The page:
UCF Partners with The Paragon School to Develop Health Promotion Interventions for Youth with Autism Spectrum Disorder
When Jeanette Garcia, an assistant professor in the School of Kinesiology and Physical Therapy was in grade school and high school in Pittsburgh, she noticed that students were split into two groups when it was time for them to participate in physical education.
Students who were on the autism spectrum left with an instructor to go elsewhere, Garcia said. Those students were not allowed to participate in physical activity.
“Back then, people didn’t realize what these children could do,” Garcia said.
Children who have Autism Spectrum Disorder are generally “hesitant to try new things,” Garcia said.
But when physical activity is combined with technology, “the kids are begging to come back for more.”
Paragon Students Thrilled to Receive Fitbits
Earlier this year, Garcia partnered with The Paragon School in Orlando, a private school that “exclusively serves higher functioning children on the autism spectrum,” according to its website.
Through a grant, Garcia provided Fitbits to approximately 45 students at the school. She knew anecdotally that typically developing students (i.e., children who are not on the spectrum) will use Fitbits for a few weeks and then lose interest.
Garcia believed that the repetition and structure to which children on the spectrum are drawn made the Fitbit seem like a natural choice to measure their activity levels.
“The children could count on the Fitbit,” Garcia said. “It was not overly stimulating, and it also brought out some friendly competitiveness.”
Research is Part of Multiyear Grant Application
Garcia and her team are gathering data in preparation for applying for a multi-year grant from the National Institutes of Health. They are establishing feasibility for the grant by measuring behavior outcomes of different physical activity interventions for children on the spectrum.
Last year, Garcia partnered with UCF CARD to bring judo lessons to children on the spectrum. The children wore activity trackers, but they were not able to see the data. Still, they enjoyed the activity very much, and Garcia accumulated significant data.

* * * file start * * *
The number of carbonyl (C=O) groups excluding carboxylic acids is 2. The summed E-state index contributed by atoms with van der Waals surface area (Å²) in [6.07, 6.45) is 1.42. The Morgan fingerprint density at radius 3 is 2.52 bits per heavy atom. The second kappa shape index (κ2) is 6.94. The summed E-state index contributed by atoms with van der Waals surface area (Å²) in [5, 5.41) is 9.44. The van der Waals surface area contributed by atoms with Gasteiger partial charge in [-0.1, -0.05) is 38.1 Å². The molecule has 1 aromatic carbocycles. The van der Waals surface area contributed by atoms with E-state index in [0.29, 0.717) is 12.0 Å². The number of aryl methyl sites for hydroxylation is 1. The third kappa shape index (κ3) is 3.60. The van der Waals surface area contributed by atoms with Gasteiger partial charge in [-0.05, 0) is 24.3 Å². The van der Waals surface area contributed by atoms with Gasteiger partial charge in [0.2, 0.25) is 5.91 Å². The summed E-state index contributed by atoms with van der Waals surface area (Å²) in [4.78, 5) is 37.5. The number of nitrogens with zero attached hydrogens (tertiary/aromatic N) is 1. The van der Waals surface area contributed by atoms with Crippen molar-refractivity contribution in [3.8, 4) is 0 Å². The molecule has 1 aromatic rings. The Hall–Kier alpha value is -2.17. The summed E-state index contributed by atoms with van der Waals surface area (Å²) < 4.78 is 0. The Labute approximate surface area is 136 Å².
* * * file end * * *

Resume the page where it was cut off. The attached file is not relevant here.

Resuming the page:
With the addition of the Fitbits this year, Garcia said the activity level of the children has appeared to increase across the board.
Paragon Students Ideal Match for Activity Trackers
“The universe is on technology,” said Helen Leonard, founder and head of The Paragon School. When Garcia introduced the accelerometer (a simple activity tracker) to her students in advance of the Fitbits, Leonard said the students and their parents were excited.
The one-week test showed “near-perfect compliance,” Leonard said. Their activity level had surpassed their expected activity level. She believes the results were because of a combination of the technology and the competitive nature of the students.
“The parents were thrilled,” Garcia said. The Fitbits were integral for inspiring conversations and also helped improve communication deficits.
“The kids were giving each other high-fives when they reached a certain number of steps on the Fitbits,” Garcia said. In general, Garcia said, children on the autism spectrum do not like engaging in physical contact, so this particular behavior was unexpected.
When the children in Garcia’s judo study began grappling with each other (gripping and seizing the opponent), they were also able to overcome their avoidance behaviors.
Garcia has plans to introduce another component of her study to the Paragon students. The school has a vegetable garden that their students use as part of their curriculum; Garcia is working with UCF’s Eunkyung “Muriel” Lee, an assistant professor in the Department of Health Sciences. Lee, who is also a clinical dietitian, wants to teach the children how to prepare healthy meals.
Lee said she will plan the menu according to what is harvested at the time of the class. For many of the children, it will be their first time trying new foods.
Their heightened sensory awareness can make new foods unpalatable; children on the spectrum tend to stick with the same foods.
“First-time experiences with food are very important,” Lee said.
Earlier this year, the students got to taste their first radish, said Paragon’s Helen Leonard. The students cultivated and harvested the radishes and the teachers explained the different parts of the radish and the way it might taste. Leonard, who said that she did not like radishes and had not had a radish in years, took the first bite to inspire her students.
“It wasn’t bad,” Leonard said. “And the students loved trying the exotic food.” The day was capped off with the “Biggest Radish” contest.
Lee will work with children and their parents to create simple meals – such as salads and steamed vegetables – that they can prepare at home. First, she will demonstrate how to cook, and then, the students will cook with their parents.
Garcia will also be collecting data from the cooking class, such as body assessments, food intake and composition, as well as a pre- and post-questionnaire on their sustainable skills and nutritional comprehension.
“The students are so excited to be partnering with UCF,” Leonard said. “It makes them feel so valued to be contributors to Dr. Garcia’s research.”